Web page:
Chelation Therapy

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Chelation Therapy

When metals like lead, mercury, aluminum, and arsenic build up in your body, they can be toxic. Chelation therapy is a specific medical treatment to remove these metals so that they do not pose a problem for the health of the individual.

How chelation therapy works

Chelation therapy uses special synthetic amino acids (EDTA, DMPS and DMSA) that bind to the metals present in the blood and are then eliminated in the urine. The chelation therapy with EDTA is carried out intravenously (IV therapy) through a common slow drip infusion which has an average duration between two and three hours. Generally, a cycle of sessions is followed with frequency once a week for at least five weeks, a period necessary to highlight the first benefits for the patient. Orally it can be carried out with molecules, taken in the form of capsules in galenic preparation, such as DMPS and DMSA which, between them, have an affinity for different heavy metals. Once these molecules bind the toxic metals, the body eliminates them in the form of a complex (chelating agent / metal) through the urine.

Metals that can be removed with chelation therapy include lead, mercury, arsenic, aluminum, cadmium, and many others. Before carrying out this treatment, the doctor performs a blood test to especially assess kidney function and blood calcium as well as make sure through a test carried out on the urine (chelation test) or the hair (mineralogram of the hair) that the presence of high levels of heavy metals.

What other clinical conditions can be treated?

Some natural care providers and supplement companies claim that chelation therapy helps reduce the symptoms of autism, Alzheimer’s disease and atherosclerosis. Instead, this treatment is approved by the United States Food and Drug Administration (FDA) for the sole treatment of heavy metal poisoning. Here’s what research shows regarding chelation treatment for these three conditions:
  • The use of chelation therapy to treat this condition is based on the hypothesis that autism is caused by mercury in vaccines received in childhood. Current studies have not supported this hypothesis but some doctors argue that removing heavy metals from the body can improve the symptoms of autism. The American Academy of Pediatrics (AAP) also states that there is no evidence that chelation therapy is an effective treatment for autism and does not recommend its use in this condition, except in clinical studies aimed at research.
  • Alzheimer’s disease. In patients who have this condition, abnormal proteins called tau and beta amyloid build up in the brain and damage it. To date, no treatment can stop or reverse the course of this disease. Some researchers think that an accumulation of metals such as copper, iron, zinc and aluminum could also play a role in the genesis and progression of Alzheimer’s. For this reason, chelating therapy would have a rational application in treating this pathology but so far there are not enough clinical trials to say that it works.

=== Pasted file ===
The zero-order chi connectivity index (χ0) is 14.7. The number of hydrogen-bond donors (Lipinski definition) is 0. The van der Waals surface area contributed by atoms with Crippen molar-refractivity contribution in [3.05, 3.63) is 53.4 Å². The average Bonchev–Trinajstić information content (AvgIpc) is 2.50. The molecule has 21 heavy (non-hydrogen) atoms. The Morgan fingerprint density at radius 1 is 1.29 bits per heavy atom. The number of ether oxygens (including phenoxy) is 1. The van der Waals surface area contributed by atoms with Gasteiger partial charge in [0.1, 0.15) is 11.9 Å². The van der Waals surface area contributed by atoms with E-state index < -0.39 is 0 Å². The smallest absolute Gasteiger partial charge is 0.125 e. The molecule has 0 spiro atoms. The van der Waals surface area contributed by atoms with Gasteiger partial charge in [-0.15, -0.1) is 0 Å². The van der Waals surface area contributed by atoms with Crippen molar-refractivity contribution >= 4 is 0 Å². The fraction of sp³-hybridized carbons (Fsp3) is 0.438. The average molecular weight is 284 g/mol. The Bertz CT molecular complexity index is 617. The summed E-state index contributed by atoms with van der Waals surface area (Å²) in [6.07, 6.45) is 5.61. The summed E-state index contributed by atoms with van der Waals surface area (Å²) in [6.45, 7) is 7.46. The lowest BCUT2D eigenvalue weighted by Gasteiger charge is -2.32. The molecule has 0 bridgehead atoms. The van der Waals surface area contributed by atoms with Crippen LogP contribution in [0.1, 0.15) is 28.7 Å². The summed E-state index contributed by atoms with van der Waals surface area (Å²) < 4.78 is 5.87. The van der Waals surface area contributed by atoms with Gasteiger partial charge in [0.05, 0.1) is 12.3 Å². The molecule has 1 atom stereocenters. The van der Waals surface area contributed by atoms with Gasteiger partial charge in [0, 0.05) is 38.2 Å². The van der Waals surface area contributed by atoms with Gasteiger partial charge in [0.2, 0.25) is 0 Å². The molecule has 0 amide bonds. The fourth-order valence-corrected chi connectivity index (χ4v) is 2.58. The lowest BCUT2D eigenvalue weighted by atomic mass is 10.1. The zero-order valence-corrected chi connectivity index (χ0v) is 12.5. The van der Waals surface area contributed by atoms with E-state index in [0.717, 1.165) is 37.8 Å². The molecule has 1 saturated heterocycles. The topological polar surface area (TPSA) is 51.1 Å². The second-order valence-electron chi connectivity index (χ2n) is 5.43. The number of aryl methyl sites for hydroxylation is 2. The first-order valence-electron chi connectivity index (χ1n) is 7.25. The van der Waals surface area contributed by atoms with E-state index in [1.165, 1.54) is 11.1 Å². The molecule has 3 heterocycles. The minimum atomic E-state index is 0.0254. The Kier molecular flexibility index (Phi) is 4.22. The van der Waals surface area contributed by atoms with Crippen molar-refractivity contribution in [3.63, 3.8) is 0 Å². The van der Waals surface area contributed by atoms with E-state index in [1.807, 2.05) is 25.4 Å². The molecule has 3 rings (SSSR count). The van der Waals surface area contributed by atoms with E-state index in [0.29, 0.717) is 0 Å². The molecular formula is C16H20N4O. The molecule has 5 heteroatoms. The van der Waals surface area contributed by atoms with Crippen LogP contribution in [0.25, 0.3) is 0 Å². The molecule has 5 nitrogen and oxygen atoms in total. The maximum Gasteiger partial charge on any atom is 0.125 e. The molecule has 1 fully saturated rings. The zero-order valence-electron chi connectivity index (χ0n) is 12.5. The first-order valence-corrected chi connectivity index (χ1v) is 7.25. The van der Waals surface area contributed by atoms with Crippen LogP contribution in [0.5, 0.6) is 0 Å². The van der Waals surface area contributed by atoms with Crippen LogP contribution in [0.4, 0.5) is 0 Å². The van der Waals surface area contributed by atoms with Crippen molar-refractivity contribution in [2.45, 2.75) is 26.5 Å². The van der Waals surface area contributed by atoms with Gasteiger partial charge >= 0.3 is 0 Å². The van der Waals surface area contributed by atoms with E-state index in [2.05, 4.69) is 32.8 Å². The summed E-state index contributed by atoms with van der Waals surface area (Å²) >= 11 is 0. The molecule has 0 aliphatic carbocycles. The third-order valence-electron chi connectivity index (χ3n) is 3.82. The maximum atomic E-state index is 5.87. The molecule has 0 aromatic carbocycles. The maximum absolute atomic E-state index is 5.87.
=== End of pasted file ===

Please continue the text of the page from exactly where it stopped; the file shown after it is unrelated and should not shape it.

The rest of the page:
• Atherosclerosis. It consists of the formation of fat and calcium deposits in the artery wall called plaques (atherosclerotic plaques). These formations constrict blood vessels making them less flexible and thus interfering with normal blood flow. They can also trigger the formation of thrombi and emboli. Arterial plaques contain calcium. Disodium EDTA, a substance used in intravenous chelation therapy, binds to this mineral. The hypothesis put forward by the researchers is that chelation therapy reduces the levels of calcium accumulated in the blood vessel wall, also reducing the formation of plaques. In 2002, the National Institutes of Health conducted a large chelation therapy study called TACT (Trial to Assess Chelation Therapy). He found that this treatment somewhat reduced the risk of heart attacks, strokes and other heart problems. But it only worked in people with diabetes. The study didn’t find enough evidence that it cures heart disease. So far, the FDA has not approved this therapy for that condition. A new ongoing clinical trial called TACT2 could provide more information by 2023.

Side effects

When chelation therapy is carried out in accordance with the protocols and for a justified therapeutic purpose, it can be safe. The side effect that can occur is inflammation of the vein in which the drip is administered, which is common in any intravenous therapy. You could also have fever, headache, nausea and vomiting.

Chelating drugs can bind and remove certain metals or trace elements that the body needs, such as calcium, copper and zinc. This can lead to a lack of these important substances therefore, during the therapeutic cycle, it is advisable to reintegrate them in a mix with other trace elements, orally. Before carrying out the therapy, the doctor must evaluate some blood tests such as, in particular, blood calcium and creatinine (renal function) and have the patient sign an informed consent.

IV Therapy
IV Therapy IV терапия
IV Therapy

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